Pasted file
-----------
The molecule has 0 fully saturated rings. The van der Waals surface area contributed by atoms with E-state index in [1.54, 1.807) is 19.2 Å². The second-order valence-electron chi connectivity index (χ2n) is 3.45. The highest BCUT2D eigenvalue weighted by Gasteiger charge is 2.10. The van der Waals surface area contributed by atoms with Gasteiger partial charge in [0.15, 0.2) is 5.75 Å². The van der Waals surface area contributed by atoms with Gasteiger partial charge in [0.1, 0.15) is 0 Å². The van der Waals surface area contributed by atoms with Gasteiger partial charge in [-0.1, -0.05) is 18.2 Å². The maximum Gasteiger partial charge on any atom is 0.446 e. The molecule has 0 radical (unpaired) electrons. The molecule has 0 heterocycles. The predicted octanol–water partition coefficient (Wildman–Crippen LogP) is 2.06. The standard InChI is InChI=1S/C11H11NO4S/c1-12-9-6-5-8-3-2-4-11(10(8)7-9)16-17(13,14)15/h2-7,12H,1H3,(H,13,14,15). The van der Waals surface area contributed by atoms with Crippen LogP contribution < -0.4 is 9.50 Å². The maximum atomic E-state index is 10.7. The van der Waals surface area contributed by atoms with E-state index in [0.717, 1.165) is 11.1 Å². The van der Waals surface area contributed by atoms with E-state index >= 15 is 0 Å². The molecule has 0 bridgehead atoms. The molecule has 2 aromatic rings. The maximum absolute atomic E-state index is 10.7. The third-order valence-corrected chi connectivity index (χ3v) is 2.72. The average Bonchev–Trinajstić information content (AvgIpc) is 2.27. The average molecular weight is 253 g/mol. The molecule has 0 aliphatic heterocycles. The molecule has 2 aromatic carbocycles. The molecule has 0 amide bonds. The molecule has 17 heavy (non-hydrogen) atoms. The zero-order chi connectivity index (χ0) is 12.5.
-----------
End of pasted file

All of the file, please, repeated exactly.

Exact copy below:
The molecule has 0 fully saturated rings. The van der Waals surface area contributed by atoms with E-state index in [1.54, 1.807) is 19.2 Å². The second-order valence-electron chi connectivity index (χ2n) is 3.45. The highest BCUT2D eigenvalue weighted by Gasteiger charge is 2.10. The van der Waals surface area contributed by atoms with Gasteiger partial charge in [0.15, 0.2) is 5.75 Å². The van der Waals surface area contributed by atoms with Gasteiger partial charge in [0.1, 0.15) is 0 Å². The van der Waals surface area contributed by atoms with Gasteiger partial charge in [-0.1, -0.05) is 18.2 Å². The maximum Gasteiger partial charge on any atom is 0.446 e. The molecule has 0 radical (unpaired) electrons. The molecule has 0 heterocycles. The predicted octanol–water partition coefficient (Wildman–Crippen LogP) is 2.06. The standard InChI is InChI=1S/C11H11NO4S/c1-12-9-6-5-8-3-2-4-11(10(8)7-9)16-17(13,14)15/h2-7,12H,1H3,(H,13,14,15). The van der Waals surface area contributed by atoms with Crippen LogP contribution < -0.4 is 9.50 Å². The maximum atomic E-state index is 10.7. The van der Waals surface area contributed by atoms with E-state index in [0.717, 1.165) is 11.1 Å². The van der Waals surface area contributed by atoms with E-state index >= 15 is 0 Å². The molecule has 0 bridgehead atoms. The molecule has 2 aromatic rings. The maximum absolute atomic E-state index is 10.7. The third-order valence-corrected chi connectivity index (χ3v) is 2.72. The average Bonchev–Trinajstić information content (AvgIpc) is 2.27. The average molecular weight is 253 g/mol. The molecule has 0 aliphatic heterocycles. The molecule has 2 aromatic carbocycles. The molecule has 0 amide bonds. The molecule has 17 heavy (non-hydrogen) atoms. The zero-order chi connectivity index (χ0) is 12.5.